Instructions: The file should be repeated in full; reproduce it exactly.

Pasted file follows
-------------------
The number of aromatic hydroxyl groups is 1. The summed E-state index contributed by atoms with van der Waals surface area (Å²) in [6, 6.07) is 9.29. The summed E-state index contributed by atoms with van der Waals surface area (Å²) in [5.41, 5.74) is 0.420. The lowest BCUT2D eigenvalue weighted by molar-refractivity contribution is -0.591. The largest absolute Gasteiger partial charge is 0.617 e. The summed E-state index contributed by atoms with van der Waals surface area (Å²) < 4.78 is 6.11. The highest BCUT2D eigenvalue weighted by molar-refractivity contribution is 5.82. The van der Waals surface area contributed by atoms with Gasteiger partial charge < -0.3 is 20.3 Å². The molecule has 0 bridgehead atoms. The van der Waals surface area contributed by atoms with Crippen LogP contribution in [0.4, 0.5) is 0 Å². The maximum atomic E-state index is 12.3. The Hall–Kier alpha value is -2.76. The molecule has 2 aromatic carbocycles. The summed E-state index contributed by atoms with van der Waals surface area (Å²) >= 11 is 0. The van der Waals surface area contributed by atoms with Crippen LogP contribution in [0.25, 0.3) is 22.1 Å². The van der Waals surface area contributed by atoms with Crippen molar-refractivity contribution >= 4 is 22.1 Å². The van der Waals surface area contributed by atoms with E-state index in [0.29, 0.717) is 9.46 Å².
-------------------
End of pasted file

The number of aromatic hydroxyl groups is 1. The summed E-state index contributed by atoms with van der Waals surface area (Å²) in [6, 6.07) is 9.29. The summed E-state index contributed by atoms with van der Waals surface area (Å²) in [5.41, 5.74) is 0.420. The lowest BCUT2D eigenvalue weighted by molar-refractivity contribution is -0.591. The largest absolute Gasteiger partial charge is 0.617 e. The summed E-state index contributed by atoms with van der Waals surface area (Å²) < 4.78 is 6.11. The highest BCUT2D eigenvalue weighted by molar-refractivity contribution is 5.82. The van der Waals surface area contributed by atoms with Gasteiger partial charge < -0.3 is 20.3 Å². The molecule has 0 bridgehead atoms. The van der Waals surface area contributed by atoms with Crippen LogP contribution in [0.4, 0.5) is 0 Å². The maximum atomic E-state index is 12.3. The Hall–Kier alpha value is -2.76. The molecule has 2 aromatic carbocycles. The summed E-state index contributed by atoms with van der Waals surface area (Å²) >= 11 is 0. The van der Waals surface area contributed by atoms with Crippen LogP contribution in [0.25, 0.3) is 22.1 Å². The van der Waals surface area contributed by atoms with Crippen molar-refractivity contribution >= 4 is 22.1 Å². The van der Waals surface area contributed by atoms with E-state index in [0.29, 0.717) is 9.46 Å².